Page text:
Photo by kalavinka on Flickr.

The FBI’s home in downtown Washington is falling apart and not even able to house all central office employees. Keeping the headquarters on the same site doesn’t work well for the bureau or for DC. But building a new campus for at a suburban Metro stop is not the answer, either.

The Washington Post’s editorial board argues for a Prince George’s station site like Greenbelt for a new FBI campus.

We do need to increase the amount of development around our suburban Metro stations, especially those in Prince George’s County, which have long been left fallow. The federal government can be a great partner for bringing in offices and investment in these areas, but high-security fortresses for agencies like the FBI do not accomplish this.

The National Oceanic and Atmospheric Administration’s headquarters adjacent to the Silver Spring Metro is an excellent example of a positive federal presence in a walkable area. The NOAA buildings relate well to the street and to a plaza at the Metro stop. During lunchtime, workers patronize nearby restaurants and retail. Some likely even live within walking distance.

In DC, the new USDOT headquarters also serves as a good neighbor. Public plazas with exhibits provide open space, a Metro entrance is located just across the street, and the new office building may help catalyze new development in the Navy Yard area.

But not all federal offices are appropriate for station sites — especially if they’re designed poorly.

The FBI is concerned about security, and rightly so. When they build a new headquarters, it will very likely be on a secure campus. That kind of design does not fit well into the city, and for the same reason is not appropriate for a suburban Metro station site.

Greenbelt has been bandied about as a potential site for the FBI’s next home. The Metro station is home to over 4,000 surface parking spaces, and has no commercial development within walking distance. Prince George’s County is currently working on a sector plan to help shape development at the site.

It is my hope, and the hope of many in northern Prince George’s that redevelopment there bring homes, jobs, and retail. And a federal tenant could be an excellent anchor and catalyst, if done right. But a federal fortress is the wrong kind of development.

We need our station areas to be walkable, mixed-use places. In Prince George’s those kind of spaces are sorely lacking.

The Post editorial board does get it right when they say that the FBI no longer needs to be located downtown on Pennsylvania Avenue. Moats, by their very nature are street-deadening, even more so than a blank wall. And the Hoover Building’s approach to urbanism is certainly medieval.

But the editorial is wrong to suggest a Metro station. There are few Metro station sites large enough for an FBI campus anywhere in the region except for in Prince George’s. But that’s because the other jurisdictions have largely built urban centers and walkable areas around theirs. What Prince George’s needs is to build some transit-oriented walkable spaces, not a federal complex that will take one station off the market for urbanism forever.

The federal center at Suitland is a perfect example. The Census Bureau employs around 10,000 people at offices adjacent to the Suitland station. But the fortress-like design contributes nothing to the community, and has failed to spark transit-oriented development.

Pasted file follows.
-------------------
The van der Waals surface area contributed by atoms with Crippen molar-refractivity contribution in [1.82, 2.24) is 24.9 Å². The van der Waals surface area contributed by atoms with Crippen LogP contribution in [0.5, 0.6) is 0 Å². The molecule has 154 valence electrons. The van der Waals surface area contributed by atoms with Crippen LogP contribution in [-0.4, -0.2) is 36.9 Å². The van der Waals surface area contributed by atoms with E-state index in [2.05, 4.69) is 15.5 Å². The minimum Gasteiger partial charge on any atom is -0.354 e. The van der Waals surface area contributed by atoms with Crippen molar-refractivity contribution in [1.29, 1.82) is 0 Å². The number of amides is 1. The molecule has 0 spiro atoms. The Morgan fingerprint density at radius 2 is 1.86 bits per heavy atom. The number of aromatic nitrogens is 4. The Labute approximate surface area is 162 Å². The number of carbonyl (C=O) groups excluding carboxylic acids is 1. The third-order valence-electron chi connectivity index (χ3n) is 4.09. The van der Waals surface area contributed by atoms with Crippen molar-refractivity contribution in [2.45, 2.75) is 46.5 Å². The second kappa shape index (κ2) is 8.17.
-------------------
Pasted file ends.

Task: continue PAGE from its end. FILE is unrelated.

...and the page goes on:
This is likely because the Suitland complex was designed with everything federal workers need inside. A dining room, fitness center, and day care facility are for workers, who only need to leave the building at quitting time. They don’t need to patronize local businesses, and the walled compound in which the complex sits makes walking anywhere less than ideal.

The FBI is probably unwilling to build the kind of federal office site that is necessary to creating a better urban place. And if they can’t fit their complex into that kind of place, it doesn’t need to be built on top of Metro.

It is important, though, to keep federal jobs accessible to transit. A secure FBI complex may be the exact opposite of a walkable node, but workers still need to get there. I think a site that is close to transit, but not adjacent would be a better location.

In the case of Greenbelt, there’s a site near the Federal Courthouse on Cherrywood Lane that could be suitable. It’s within easy cycling distance of the Greenbelt Metro/MARC station and has multiple bus lines serving it. A shuttle bus could easily provide frequent service.

Image from Google Maps.

County Executive Baker is right to be calling for more federal offices in Prince George’s. He’s also right to be pushing transit-oriented development at the county’s Metro and MARC stations. But Prince George’s must get it right this time. We cannot afford to turn the Greenbelt station site into another Suitland.

When federal tenants come to Prince George’s, they need to breathe life into the communities they’re joining. The best way for that to happen is to build a fine-grained (public) street grid, with a mix of uses.

If the FBI comes to Prince George’s, there’s plenty of land for them. But we shouldn’t waste our valuable and scarce transit-accessible areas on federal fortresses.

Matt Johnson has lived in the Washington area since 2007. He has a Master’s in Planning from the University of Maryland and a BS in Public Policy from Georgia Tech. He lives in Dupont Circle. He’s a member of the American Institute of Certified Planners, and is an employee of the Montgomery County Department of Transportation. His views are his own and do not represent those of his employer.